This essay is going to explore this statement, "The League of Nations was a great force for peace in the 1920's", and study whether it is justified or not. A failure of the 1920's was the Vilna incident of 1920. Poland and Lithuania were both 2 new states created by the post-war treaties. Vilna was made the capital city of Lithuania, but it's population was mainly Polish and in 1920 a Polish Army took control of it. Lithuania appealed for help. Both countries were members of the League. Poland was clearly the aggressor though some people sympathised with them. The league protested to Poland but they did not withdraw. The league could have sent an army but France did not want to upset Poland as they saw them as a potential ally against Germany and Britain were not prepared to act alone in sending troops to the other side of Europe. In the end the league did nothing and Poland kept Vilna. This was an early test for the league and they failed. It was not a very good start at keeping the peace. One of the major failures of the League of Nations was the Corfu incident in 1923. This incident began when Tellini, an Italian general who was sent to assess the border between Greece and Albania, and his team were ambushed and killed by Greek bandits. Mussolini, the Italian leader, was furious and blamed the Greek government for the murder. On 29 August he demanded compensation
Six inventions of the Industrial Revolution.
Edward Phillips 29.09.2002. Six inventions of the Industrial Revolution The first industry to mechanise in Britain was the cotton industry. The breakthrough was an innovation for weaving. Weaving Machines Until the early 1800's, almost all weaving was done on hand looms because nobody could solve the problems of mechanical weaving. In 1733, John Kay, a Lancashire clock-maker, invented the 'Flying Shuttle'. Using this, weavers could work much faster, so they needed more spun thread; it took 8 spinners to supply one weaver. This machine made all the movements for weaving but it often went out of control, and a number of attempts were made to invent a better spinning machine to increase the amount of thread available. In 1764 James Hargreaves invented the Spinning Jenny (see below). In the mid 1780's, an Anglican clergyman named Edmund Cartwright, developed a steam-powered loom. In 1803, John Horrocks, a Lancashire machine manufacturer, built an all-metal loom. Other British machine makers made further improvements to the steam-powered loom during the early 1800's. By 1835, Great Britain had more than 120,000 power looms. Most of them were used to weave cotton. After the mid-1800's, hand looms were used only to make fancy patterned cloth, which still could not be made on power looms. Spinning Machines For hundreds of years before the Industrial Revolution,
Explain the failure to be returned to government of the Social Democratic Party (SPD) in the 1950's.
Explain the failure to be returned to government of the Social Democratic Party (SPD) in the 1950's. The Social Democratic Party and its leader Kurt Schumacher failed to return to government in the 1950's for many reasons. Schumacher and his party made some very serious miscalculations, which left the party in opposition for 17 years. In 1933 the SPD took a stance against Nazism and voted against special powers for Hitler. At the fall of the Third Reich in 1945 the SPD had high hopes for itself and believed that the German population would crave a democratic government. This was a gross miscalculation as "Weimar had done nothing to encourage faith in parliamentary institutions" (Pulzer 2003 p52). Hitler was seen as the product of a democracy and socialism as a continuation of regiment and ration queues. In addition the SPD's Marxist stance served "as a constant reminder of the failed Weimar regime" (Padgett and Burkett 1986 p48). Schumacher' s idea at this time was to create a new, revitalised SPD but his ideas proved to be unsuccessful. He had really duplicated the model that had been present in the Weimar period and claimed to make revolutionary changes that they had never made before and didn't know how to make. During this time the SPD did very little to change German society for the better. The denazification process was also reducing people's interest in politics. The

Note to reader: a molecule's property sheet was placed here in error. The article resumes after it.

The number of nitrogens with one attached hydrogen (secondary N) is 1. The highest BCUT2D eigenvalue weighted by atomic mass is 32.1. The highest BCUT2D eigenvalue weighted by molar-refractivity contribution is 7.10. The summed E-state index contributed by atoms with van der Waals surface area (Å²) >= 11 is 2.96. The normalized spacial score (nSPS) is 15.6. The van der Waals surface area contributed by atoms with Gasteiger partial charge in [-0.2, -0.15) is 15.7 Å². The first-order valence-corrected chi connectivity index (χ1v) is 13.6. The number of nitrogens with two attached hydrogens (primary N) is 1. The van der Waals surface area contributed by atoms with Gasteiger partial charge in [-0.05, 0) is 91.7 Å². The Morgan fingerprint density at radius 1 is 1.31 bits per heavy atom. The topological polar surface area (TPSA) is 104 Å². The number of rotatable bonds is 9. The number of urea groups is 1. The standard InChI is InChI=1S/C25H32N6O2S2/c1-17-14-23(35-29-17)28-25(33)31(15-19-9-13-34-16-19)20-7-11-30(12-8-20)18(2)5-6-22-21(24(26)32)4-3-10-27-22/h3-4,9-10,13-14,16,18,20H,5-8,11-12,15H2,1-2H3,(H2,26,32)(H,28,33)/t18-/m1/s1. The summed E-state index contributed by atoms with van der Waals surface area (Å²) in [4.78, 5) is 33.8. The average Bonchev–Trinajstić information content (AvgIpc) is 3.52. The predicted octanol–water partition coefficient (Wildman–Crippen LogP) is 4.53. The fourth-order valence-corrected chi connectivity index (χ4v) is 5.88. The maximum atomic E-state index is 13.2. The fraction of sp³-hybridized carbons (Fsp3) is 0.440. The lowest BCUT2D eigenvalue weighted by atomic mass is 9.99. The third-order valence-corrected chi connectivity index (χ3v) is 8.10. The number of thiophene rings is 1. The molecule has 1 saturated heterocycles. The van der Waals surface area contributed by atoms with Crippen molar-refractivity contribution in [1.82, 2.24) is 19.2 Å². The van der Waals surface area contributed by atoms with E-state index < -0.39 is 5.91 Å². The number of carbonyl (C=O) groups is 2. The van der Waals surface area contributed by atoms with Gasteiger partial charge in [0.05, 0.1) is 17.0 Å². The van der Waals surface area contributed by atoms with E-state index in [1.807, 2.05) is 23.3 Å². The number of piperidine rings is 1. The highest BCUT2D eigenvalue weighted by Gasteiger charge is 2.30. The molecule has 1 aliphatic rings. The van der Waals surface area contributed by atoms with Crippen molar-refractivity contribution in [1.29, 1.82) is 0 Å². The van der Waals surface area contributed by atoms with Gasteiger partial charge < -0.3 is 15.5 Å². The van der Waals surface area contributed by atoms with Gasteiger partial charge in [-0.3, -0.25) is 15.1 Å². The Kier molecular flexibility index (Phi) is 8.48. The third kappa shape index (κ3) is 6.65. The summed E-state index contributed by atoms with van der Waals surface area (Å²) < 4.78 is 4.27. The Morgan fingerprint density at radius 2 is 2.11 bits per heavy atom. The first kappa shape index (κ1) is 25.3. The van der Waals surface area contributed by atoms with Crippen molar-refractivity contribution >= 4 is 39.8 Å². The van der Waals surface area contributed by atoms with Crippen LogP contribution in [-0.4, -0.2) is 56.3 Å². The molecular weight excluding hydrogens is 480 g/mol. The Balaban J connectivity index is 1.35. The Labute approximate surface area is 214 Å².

Discuss the origin and development of Greek cosmology and cosmogony from the 8th Century to the 5th Century BC.
?N??I ?AYTON Cosmology and Cosmogony of the Ancient Greek World Richard Armes Discuss the origin and development of Greek cosmology and cosmogony from the 8th Century to the 5th Century BC. "I think that it's important for scientists to explain their work, particularly in cosmology. This now answers many questions once asked of religion." Prof. Stephen Hawking, Interview with The Guardian (UK) September 27, 2005 Cosmology is the metaphysical study of the structure and nature of the universe as a whole.1 Cosmogony is the branch of ancient philosophy concerned with the origins of the universe.2 Since the beginning of recorded history (and no doubt before) humans have been fascinated by the questions posed by cosmological enquiry and investigations concerning the birth of our universe.3 Often wrong, but never uncertain, humans have believed many incompatible answers, but there have been certain common patterns and rationales in these conclusions.4 The differences in these conclusions possibly reflect differences in the economy, social order, and the environment of the different civilisations.5 This paper shall be primarily concerned with the developments in presocratic thought, specifically that of the Ionian rationalists, for prior to the development of Greek civilisation, although men no doubt speculated on the world beyond their immediate experience, no records of their